Gyōza is a kind of Chinese dumpling, widely popular in China, Japan, and Korea as well as outside of East Asia. This dumpling consists of a ground meat and/or vegetable filling wrapped into a thinly rolled piece of dough, which is then sealed by pressing the edges together or by crimping. The gyoza should not be confused with the wonton: the gyoza dumpling has a thicker skin and is a flatter, more oblate, double-saucer like shape (similar in shape to ravioli), and is usually eaten with a soy-vinegar dipping sauce (and/or hot chili sauce); while a wonton has a thinner skin, is sphere-shaped, and is usually served in broth.
The Japanese word gyōza (ギョーザ, ギョウザ) was derived from the reading of 餃子 (Jiǎozi in Mandarin Chinese) in the Shandong Chinese dialect (giaozi) and is written using the same Chinese characters.
The most prominent difference of Japanese-style gyōza from Chinese style jiaozi is the rich garlic flavor, which is less noticeable in the Chinese version, and the fact that Japanese-style gyōza are very lightly flavored with salt, soy, etc. Therefore, they are always served with soy-based dipping sauce (tare) seasoned with rice vinegar and/or rāyu (ラー油 (辣油), known as 辣油 in China, red chili pepper-flavored sesame oil). The most common recipe found in Japan is a mixture of minced pork, garlic, cabbage, and nira (Chinese chives), and sesame oil, which is then wrapped into thinly-rolled dough skins.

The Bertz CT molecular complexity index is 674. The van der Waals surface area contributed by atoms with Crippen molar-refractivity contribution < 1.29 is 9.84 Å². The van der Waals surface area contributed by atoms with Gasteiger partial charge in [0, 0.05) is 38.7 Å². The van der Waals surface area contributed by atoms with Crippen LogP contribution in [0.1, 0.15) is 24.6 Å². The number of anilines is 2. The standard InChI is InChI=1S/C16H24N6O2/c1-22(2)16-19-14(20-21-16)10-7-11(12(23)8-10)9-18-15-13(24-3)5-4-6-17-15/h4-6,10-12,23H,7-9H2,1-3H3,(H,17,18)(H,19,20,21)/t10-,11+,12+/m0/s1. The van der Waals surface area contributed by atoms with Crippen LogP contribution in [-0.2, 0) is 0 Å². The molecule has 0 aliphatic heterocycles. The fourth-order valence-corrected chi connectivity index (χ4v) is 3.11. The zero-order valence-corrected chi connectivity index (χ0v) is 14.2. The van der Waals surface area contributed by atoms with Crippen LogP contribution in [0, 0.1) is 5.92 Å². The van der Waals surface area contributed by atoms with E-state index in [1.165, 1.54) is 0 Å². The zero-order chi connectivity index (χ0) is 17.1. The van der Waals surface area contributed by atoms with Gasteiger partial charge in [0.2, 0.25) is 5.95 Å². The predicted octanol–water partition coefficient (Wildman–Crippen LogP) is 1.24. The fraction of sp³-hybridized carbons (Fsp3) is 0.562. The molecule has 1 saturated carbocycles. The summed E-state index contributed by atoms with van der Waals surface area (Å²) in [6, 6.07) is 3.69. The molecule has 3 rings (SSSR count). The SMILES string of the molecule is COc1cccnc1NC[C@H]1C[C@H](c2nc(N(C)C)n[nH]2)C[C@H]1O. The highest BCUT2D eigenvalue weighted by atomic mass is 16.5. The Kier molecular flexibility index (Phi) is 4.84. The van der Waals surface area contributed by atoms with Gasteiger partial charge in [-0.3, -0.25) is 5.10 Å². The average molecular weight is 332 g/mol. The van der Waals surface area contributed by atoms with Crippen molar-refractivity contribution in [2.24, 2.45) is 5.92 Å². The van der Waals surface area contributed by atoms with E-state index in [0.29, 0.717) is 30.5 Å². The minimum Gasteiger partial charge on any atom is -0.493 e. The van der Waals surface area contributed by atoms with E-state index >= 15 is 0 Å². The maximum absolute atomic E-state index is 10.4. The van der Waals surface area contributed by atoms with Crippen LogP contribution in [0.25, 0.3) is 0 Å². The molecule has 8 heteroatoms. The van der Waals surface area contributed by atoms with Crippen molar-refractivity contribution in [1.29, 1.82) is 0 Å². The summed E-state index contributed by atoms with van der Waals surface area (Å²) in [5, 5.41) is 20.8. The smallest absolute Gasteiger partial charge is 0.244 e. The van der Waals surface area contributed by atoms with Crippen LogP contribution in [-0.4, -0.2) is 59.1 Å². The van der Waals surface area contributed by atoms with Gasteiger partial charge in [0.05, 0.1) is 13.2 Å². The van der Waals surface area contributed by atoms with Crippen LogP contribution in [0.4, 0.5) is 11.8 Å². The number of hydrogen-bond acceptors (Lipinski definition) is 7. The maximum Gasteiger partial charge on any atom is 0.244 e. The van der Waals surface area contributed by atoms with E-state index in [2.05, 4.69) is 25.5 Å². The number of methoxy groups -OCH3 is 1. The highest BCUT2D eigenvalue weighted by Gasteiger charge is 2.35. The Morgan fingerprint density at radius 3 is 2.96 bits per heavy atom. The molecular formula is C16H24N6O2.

Gyōza can be found in supermarkets throughout Japan. There are also specialized restaurants and amusement parks sell them all over Japan. More commonly, pan-fried gyōza are sold as a side dish in almost all ramen and Chinese restaurants in Japan.
The most popular preparation method is the pan-fried style called yaki-gyōza (焼き餃子) in Japan, in which the dumpling is first fried on one flat side, creating a crispy skin. Then, water is added and the pan sealed with a lid, until the upper part of the gyōza is steamed. Other popular methods include boiled sui-gyōza (水餃子) and deep fried age-gyōza (揚げ餃子). However, it is necessary to be careful when preparing sui-gyōza using Japanese-style gyōza sold in markets, since many of them are designed for the yaki-gyōza cooking method, and hence have thin skins that frequently come apart while boiling (gyōza for sui-gyōza is usually specified in Japan).
They are best enjoyed while still steaming hot. Crisply fried gyōza are popular items in bento (Japanese lunch boxes).
BACK TO MAIN PAGE
Posted by ricky liow